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For Thomas Molloy, global experience at senior level in the banking and institutional FX industry punctuates a career which spans over twenty years, culminating in almost 5 and a half years at FX Solutions as Head of Dealing for the US.
Mr. Molloy’s latest career move signals yet another move by Chinese banking institutions toward gaining a foothold in the West, a matter reciprocated by the almost fanatical focus which many FX companies place on attracting business from within China, despite the entry barriers imposed by the communist government.
In joining the Industrial and Commercial Bank of China this month as Vice President, the Chinese financial institution is gaining Mr. Molloy’s international experience, and probably for a good reason – to expand into the West in the light of huge demand for the offshore yuan, and the establishment of a free trade zone in Shanghai, hinting at courting an overseas audience.
Since 1997, Mr. Molloy oversaw FX Solutions’ risk management, as well as having formulated and executed hedging strategies.
Reporting directly to the CEO, he managed an extensive order book for the firm’s clients as well as trained and managed both dealing and support staff, remaining with the firm subsequent to its exodus from the US market in which the entire client base was sold to GAIN Capital.
Prior to this, Mr. Molloy held a one year position as a senior FX trader at prominent Israeli institution Bank HaPoalim, from its New York operarations. At Bank HaPoalim, he traded spot FX as well as forwards, acted as an FX market maker and advised bank clients regarding hedging and risk management. Privately owned Bank HaPoalim, led by Shari Arison, is one of the world’s strongest banks and plays host to a very long-standing high net worth stock trading client base in Israel.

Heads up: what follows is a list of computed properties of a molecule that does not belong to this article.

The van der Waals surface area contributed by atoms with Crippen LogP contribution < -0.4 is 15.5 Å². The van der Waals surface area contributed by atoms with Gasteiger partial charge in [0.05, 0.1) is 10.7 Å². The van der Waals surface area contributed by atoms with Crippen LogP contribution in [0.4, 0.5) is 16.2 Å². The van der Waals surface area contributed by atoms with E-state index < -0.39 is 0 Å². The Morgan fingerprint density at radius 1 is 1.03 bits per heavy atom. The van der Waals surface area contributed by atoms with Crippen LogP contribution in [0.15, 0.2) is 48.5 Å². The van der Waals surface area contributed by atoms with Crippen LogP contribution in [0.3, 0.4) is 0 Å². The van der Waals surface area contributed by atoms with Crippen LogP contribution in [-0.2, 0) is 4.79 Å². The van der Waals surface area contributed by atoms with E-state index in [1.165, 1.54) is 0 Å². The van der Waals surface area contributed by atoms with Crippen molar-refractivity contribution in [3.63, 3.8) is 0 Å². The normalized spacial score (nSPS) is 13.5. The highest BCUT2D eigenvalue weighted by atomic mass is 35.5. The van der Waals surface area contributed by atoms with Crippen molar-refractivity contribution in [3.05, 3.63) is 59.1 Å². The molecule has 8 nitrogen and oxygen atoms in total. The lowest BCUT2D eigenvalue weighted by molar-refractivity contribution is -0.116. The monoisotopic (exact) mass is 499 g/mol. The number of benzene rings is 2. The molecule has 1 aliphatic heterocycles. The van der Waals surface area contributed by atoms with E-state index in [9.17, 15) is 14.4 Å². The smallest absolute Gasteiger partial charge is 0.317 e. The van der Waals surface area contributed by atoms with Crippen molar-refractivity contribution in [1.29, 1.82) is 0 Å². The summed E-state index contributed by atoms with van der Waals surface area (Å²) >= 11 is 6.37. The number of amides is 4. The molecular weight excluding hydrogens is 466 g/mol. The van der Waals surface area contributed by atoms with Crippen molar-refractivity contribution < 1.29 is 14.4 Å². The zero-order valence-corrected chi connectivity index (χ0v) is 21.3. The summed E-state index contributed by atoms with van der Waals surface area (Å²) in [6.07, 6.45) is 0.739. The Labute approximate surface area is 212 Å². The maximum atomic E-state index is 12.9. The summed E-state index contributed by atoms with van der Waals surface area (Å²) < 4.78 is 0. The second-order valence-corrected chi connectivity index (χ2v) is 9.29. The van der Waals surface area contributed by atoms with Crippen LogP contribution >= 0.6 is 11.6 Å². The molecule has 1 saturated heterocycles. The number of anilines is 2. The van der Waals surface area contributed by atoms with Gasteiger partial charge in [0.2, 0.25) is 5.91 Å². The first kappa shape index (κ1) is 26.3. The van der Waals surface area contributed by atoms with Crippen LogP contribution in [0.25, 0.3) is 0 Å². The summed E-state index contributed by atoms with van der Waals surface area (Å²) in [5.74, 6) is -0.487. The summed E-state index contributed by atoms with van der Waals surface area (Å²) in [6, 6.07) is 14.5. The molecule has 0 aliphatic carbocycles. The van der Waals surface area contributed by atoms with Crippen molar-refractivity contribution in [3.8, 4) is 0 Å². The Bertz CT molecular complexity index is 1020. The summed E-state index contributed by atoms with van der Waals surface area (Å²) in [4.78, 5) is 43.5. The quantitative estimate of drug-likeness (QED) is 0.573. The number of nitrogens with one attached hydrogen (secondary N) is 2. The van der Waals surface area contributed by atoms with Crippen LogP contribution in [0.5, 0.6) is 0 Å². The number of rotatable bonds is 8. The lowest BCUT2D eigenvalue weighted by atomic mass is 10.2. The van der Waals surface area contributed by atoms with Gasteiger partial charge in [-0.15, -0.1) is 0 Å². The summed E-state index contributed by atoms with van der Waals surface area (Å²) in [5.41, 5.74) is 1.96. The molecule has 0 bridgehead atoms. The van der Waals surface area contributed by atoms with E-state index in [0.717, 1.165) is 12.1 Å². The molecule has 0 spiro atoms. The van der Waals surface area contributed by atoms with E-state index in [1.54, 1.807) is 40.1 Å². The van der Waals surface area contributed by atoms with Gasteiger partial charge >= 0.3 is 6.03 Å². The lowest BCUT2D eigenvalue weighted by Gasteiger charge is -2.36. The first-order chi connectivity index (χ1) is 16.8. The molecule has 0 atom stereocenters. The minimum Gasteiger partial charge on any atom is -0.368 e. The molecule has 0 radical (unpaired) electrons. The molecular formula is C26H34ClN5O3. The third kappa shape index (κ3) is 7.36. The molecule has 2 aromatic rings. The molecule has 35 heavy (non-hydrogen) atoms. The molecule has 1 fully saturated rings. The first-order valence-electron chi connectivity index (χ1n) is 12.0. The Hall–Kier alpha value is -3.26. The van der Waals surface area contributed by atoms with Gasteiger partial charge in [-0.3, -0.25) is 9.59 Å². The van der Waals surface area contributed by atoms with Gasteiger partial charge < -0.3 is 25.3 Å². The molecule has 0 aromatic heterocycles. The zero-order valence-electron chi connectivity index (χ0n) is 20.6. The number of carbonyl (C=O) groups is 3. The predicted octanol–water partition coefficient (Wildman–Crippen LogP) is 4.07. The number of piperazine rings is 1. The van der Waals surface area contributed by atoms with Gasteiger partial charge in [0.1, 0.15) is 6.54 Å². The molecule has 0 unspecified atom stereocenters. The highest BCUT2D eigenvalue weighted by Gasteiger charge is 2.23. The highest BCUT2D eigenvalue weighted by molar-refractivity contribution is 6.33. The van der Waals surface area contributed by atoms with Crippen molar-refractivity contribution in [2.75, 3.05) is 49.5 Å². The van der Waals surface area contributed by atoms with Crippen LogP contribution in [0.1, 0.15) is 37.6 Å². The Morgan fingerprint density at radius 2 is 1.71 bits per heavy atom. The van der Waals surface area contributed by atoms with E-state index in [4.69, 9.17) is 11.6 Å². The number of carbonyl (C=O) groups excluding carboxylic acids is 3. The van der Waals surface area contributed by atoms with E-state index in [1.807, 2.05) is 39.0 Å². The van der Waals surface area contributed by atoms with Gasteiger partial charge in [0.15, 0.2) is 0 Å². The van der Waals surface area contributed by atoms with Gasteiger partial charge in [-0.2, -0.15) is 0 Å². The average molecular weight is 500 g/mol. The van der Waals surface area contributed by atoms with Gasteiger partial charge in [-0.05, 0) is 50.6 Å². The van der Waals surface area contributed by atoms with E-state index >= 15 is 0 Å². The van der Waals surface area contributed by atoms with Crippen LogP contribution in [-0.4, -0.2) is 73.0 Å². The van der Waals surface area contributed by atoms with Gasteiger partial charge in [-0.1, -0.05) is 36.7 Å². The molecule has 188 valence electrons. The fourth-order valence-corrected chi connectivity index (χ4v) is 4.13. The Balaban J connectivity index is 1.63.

Preceding his tenure at Bank HaPoalim, Mr. Molloy spent almost five years between 2000 and 2005 at Israeli compatriot Bank Leumo as a senior FX trader, where he established a profitable FX traidng desk for spot FX and forwards, also based in New York.
Before joining Bank Leumi from Caradas Currency Brokers in Dublin, Ireland, Mr. Molloy held positions as a senior FX trader in the mid 1990s at Bank of Ireland and British banking giant NatWest respectively.
By onboarding Western talent with this widespread level of experience, the Chinese banking institution is taking a step away from the normal procedures of implementing a Chinese business model across all operations, further adding to the possibility that the firm is seeking prominence in worldwide destinations with free market economies. If this is the case, it would represent a milestone in Chinese business advancement.
Should this be the case, it could be that “Made in China” may give way to “Made by China.”